Table of Contents
What is more associated with summer than a bowl of red, juicy and delicious strawberries? So small, but so packed with flavor, and snack adults and children love to munch on whenever they are in season.
Let’s not forget our furry family members, though, because while you’re eating away at those strawberries – your dog is probably looking up at you with those big and round eyes.
Is it okay to let a strawberry fall to the floor for your furry friend to have a taste? There are so many human foods that are great for dogs, and the food news is that strawberries are one of them!
Strawberries are small red berries (more on this below) that grow on plants, and it is known for its sweetness, juicy and easy-to-chew texture, and unmistakable aroma. It is a hybrid species belonging to the genus called Fragaria, and a berry known and enthusiastically consumed all over the world.
Artificial strawberry is also a popular fragrance and/or flavor for candy, body lotion, lip gloss, body splashes and more, but that – of course – should not be fed to your dog or left within their reach.
It was originally bred in the 1750s in the region Brittany in France, and what might come as a surprise to many is that it isn’t really a berry, but an aggregate accessory fruit! This changes little to nothing for the common strawberry lover, but it is an interesting fact that not all people know.
Health Benefits of Strawberries
Strawberries are low in calories thanks to the elevated water content, which basically means that a strawberry consists mostly of water. They are also packed with antioxidants such as vitamin C – known to reduce the risk of infections and viral diseases – and fiber for improved digestion.
They can also help boost the immune system, and considering the immune system is the backbone of a dog’s health – it is something you should want for your pooch. A strong immune system means that the canine body is more likely to fight off bacterial- and viral infections and more, and what better way to build it up than by feeding fresh fruit?
Strawberries also make a great vegan treat for dogs that need to lose weight thanks to being low in calories, and they contain teeth-whitening enzymes (this is beneficial also for us humans) that could help restore the natural color of your dog’s discolored teeth. A big plus is that even picky eaters are likely to enjoy the flavor and texture of strawberries, so don’t be surprised if you give away one of your juicy treats – only to look down and see your dog begging for another one.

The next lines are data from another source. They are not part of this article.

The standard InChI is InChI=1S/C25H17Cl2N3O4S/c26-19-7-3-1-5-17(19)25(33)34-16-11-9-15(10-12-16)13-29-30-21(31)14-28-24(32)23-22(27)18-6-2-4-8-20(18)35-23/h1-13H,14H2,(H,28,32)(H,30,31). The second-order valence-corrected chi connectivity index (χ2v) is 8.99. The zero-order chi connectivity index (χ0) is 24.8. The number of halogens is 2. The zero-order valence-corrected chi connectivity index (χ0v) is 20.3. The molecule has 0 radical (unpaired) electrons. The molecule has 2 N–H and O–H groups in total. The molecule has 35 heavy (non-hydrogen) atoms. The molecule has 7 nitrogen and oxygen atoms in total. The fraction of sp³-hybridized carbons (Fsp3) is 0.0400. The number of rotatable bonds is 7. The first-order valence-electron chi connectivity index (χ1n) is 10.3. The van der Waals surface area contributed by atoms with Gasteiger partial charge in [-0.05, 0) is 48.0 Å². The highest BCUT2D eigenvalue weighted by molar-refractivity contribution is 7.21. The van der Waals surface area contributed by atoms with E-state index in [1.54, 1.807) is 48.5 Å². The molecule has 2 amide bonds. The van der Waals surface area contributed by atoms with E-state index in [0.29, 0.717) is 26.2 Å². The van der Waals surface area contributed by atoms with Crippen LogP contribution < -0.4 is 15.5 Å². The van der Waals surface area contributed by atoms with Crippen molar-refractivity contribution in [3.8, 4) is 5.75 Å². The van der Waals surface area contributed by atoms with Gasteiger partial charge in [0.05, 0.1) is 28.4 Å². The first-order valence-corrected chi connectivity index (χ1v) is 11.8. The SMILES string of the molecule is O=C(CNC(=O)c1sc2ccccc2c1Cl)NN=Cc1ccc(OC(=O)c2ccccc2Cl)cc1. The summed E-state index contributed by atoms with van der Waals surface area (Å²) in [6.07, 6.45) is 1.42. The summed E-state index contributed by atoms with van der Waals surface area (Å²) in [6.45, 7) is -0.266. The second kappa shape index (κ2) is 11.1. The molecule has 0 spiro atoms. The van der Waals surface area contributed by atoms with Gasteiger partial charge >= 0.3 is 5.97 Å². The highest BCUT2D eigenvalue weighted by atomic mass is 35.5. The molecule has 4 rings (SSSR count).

How Much is Too Much?
Common sense goes a long way when sharing a bowl of strawberries with your dog because it doesn’t matter how healthy and nutritious something is – too much is never a good thing. You don’t want to replace the dog’s normal meals with strawberries or other treats, so think of it as something extra, and not as part of their regular diet.
There is no harm in slipping your dog a strawberry or two per day, but you probably shouldn’t give them the whole package (unless you are ready for some digestive backlash). Strawberry overdoses are not known to cause any serious issues, other than possible loose stools and diarrhea, but you should still try to regulate the dog’s strawberry intake in accordance with their size and weight.
Best Way to Introduce Strawberries to Your Dog
Handing over a whole strawberry might not be appealing to all dogs, and you might find that they’ll simply sniff it and walk away – especially if your dog has never tried a strawberry before. If you find this to be the case, try slicing it up in smaller pieces as it will bring out the scent.
In the unlikely event of your dog still not being convinced, and if you want him or her to try it, you can always dip a corner in peanut butter, as that will be truly hard to resist. Every dog is different, and it might require different approaches to get your pup to try something new, but you know your dog, so see if you can figure out a way to inspire your pup to want to try a treat they will benefit greatly from.
Strawberries can also be added as a food topping if your dog is already a fan, and it could be a great way to motivate them to finish their meal if they tend to be a little fussy.
Fresh Strawberries Vs. Canned Strawberries
While fresh strawberries offer many nutritional benefits for dogs – canned strawberries or strawberries in syrup is a terrible idea. These contain too much sugar to be anywhere near healthy for our pets, and it is not the same as feeding fresh strawberries. One canned strawberry is unlikely to cause any harm, but they should not be given to pets regularly.
Look for strawberries at local markets if you have one close by, as it is always a nice gesture to support local farmers, or shop at your local grocery store or supermarket if not.
Always Wash Fruit & Berries
One thing that is easy to forget is to wash any fruit, vegetables or berries before giving them to your dog, and this includes strawberries. It isn’t just us humans that can get sick from unwashed produce (E. coli being one known health problem), so take the strawberries and rinse them carefully before eating them yourself, and/or giving them to your furry little friend. You can either buy a product made for washing fruit and vegetables or rinse the strawberries thoroughly with water.
Strawberries do not propose a threat to your dog, and it is completely fine to let them have a bite or two whenever you are treating yourself to these natural delights. Use it as a reward and apply the 90/10 principle; where 90% of the total food intake during a day should be your dog’s regular kibble or wet food, and the other 10% should be treated. So, head down to the store, buy some strawberries and introduce them to your dogs – we bet they’ll love it!